SOUP at Campbell was started in 2016 by the Social Entrepreneurship club’s then-president Diane Ford, who also attended two Ignite retreats, including one with Doane and Fuqua. After hosting successful events in November 2016 and April 2017, Ford graduated in May and handed over the reins of the club, and the SOUP, to her friends.

Attendees of the most recent SOUP came to Campbell’s Lynch Auditorium and voted Buddy Backpack of Angier the winner, providing the organization with the proceeds of the evening, matched by the Campbell Office of Spiritual Life. Buddy Backpack provides low-income elementary schoolers with nutritious food over school-year weekends and holidays, and the Campbell event is funding this for one student for more than a year.

Finding inspiration in service

2019 BBA/MBA candidate Fuqua is driven by a desire to see renewed hope and faith carried out in action. She volunteered with New Hanover County Teen Court all through high school, an experience that influenced her chosen career path.

“I want to pursue juvenile justice, among other things,” she says. “To change the way younger generations view legal systems, authorities, and general respect.”

Doane’s changemaking resolve was strengthened last summer working as a mentor for the Campbell Youth Theological Institute, which focused on social change. She worked with the Five N Two food pantry in Harnett County as well as the Metanoia Community in Charleston, South Carolina.

“It was amazing to see the projects they had set in place and had accomplished to better their community,” says Doane.

Before the spring Ignite retreat in Raleigh, North Carolina, Doane and Fuqua will accompany Professor Scott Kelly, Instructor of Business & Entrepreneurship, to the 19th Annual Social Enterprise Conference presented by students at the Harvard Kennedy School and Harvard Business School. And then there’s program planning–including a beefed-up Campbell SOUP–for the University’s 12th annual Business Week event April 2-6, 2018. Fuqua and Doane were instrumental in shaping the Social Entrepreneurship theme of the weeklong event.

In Memoriam

The Sullivan Community mourns the loss of Clay Crouch

The Sullivan Foundation lost a long-time friend, a steadfast ally, and a (quite literal) member of its family. John Clayton Crouch, known to his friends as Clay, died on November 17, 2017, at his home on Lookout Mountain, Tennessee. He was 61 years old.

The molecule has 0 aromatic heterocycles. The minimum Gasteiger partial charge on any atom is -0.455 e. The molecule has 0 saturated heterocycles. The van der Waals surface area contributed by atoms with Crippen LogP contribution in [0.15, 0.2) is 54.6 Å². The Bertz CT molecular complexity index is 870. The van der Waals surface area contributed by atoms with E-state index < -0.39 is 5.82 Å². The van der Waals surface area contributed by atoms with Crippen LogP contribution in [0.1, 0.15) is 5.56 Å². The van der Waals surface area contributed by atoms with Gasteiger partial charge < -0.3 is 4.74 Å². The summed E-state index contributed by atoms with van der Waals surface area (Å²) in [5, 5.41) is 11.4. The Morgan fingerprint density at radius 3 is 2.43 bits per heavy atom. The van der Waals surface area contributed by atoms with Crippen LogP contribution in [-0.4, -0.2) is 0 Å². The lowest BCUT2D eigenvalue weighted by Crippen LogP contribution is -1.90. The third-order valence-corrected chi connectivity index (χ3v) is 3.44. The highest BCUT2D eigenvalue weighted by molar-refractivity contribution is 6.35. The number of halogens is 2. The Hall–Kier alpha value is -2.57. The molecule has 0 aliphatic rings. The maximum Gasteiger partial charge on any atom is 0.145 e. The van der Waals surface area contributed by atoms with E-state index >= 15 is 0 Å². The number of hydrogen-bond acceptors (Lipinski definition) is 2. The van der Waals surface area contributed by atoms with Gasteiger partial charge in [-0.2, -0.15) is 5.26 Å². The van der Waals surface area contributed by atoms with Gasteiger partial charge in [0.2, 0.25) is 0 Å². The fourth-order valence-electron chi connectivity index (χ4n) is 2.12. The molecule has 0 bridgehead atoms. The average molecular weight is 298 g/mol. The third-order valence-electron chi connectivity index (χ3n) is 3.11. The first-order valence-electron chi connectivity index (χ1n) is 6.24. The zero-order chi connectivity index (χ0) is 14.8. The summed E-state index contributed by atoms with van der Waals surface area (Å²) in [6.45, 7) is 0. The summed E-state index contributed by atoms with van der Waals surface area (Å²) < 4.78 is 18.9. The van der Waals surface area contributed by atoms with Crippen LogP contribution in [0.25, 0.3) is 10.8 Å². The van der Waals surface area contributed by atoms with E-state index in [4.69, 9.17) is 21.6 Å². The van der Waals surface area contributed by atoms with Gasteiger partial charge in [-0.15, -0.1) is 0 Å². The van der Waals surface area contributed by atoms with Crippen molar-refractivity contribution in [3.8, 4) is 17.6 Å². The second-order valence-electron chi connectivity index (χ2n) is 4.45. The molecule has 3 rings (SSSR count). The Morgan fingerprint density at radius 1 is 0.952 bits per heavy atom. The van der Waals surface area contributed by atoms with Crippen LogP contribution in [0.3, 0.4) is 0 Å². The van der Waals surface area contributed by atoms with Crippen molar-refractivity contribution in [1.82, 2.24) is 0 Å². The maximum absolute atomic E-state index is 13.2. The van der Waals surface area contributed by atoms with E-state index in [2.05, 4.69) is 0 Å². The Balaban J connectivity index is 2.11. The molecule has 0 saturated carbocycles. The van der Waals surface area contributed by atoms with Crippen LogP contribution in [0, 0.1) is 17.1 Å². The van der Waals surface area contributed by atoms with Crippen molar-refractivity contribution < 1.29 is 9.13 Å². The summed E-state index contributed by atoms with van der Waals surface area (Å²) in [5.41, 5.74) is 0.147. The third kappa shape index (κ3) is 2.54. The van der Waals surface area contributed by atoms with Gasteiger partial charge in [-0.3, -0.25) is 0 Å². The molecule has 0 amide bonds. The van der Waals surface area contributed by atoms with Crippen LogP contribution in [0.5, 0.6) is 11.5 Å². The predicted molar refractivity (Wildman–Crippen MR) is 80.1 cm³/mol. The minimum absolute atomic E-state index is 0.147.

Crouch was an actual descendant of Algernon Sydney Sullivan and served as a member of the Foundation’s board of trustees for more than a decade, from April 2007 until his death. A deft businessman, he had a long and successful career, primarily in the global food manufacturing industry. He worked in international business development with McKee Foods Corporation for the last 16 years of his life.

In addition to his business acumen, Crouch was blessed with a wide array of gifts and talents. He was a designer, gardener, builder, landscaper, impressionist artist, genealogist, pianist, sailor, equestrian, party planner and host, and storyteller.

In true Sullivan spirit, Crouch was also a devoted servant who trained his sights on the children of Haiti for his outreach work. He had an active role in the Outreach Haiti Committee which works to educate and improve the lives of children in the St. John the Evangelist School in Petit Harpon Haiti. His involvement included development work in Chattanooga and construction efforts on site in Haiti.

Crouch’s other service passion was his love for the Sullivan Foundation, whose mission he supported tirelessly.

“Clay was nothing but positive energy,” says Foundation president Steve McDavid. “He was enthusiastically supportive of everything we did. Obviously, as an actual descendant of Algernon Sydney Sullivan, his relationship to this organization was a special, very personal one. He will be sorely missed, but the many positive contributions he made to the Foundation will live on long after his passing.”

Crouch’s family has asked that, in lieu of flowers, friends of Clay Crouch make donations to either the Foundation or to the Outreach Haiti Committee.

Jolly Good Fellows

The Sullivan Foundation’s Faculty Fellows program spreads service and social entrepreneurship skills to professors, then students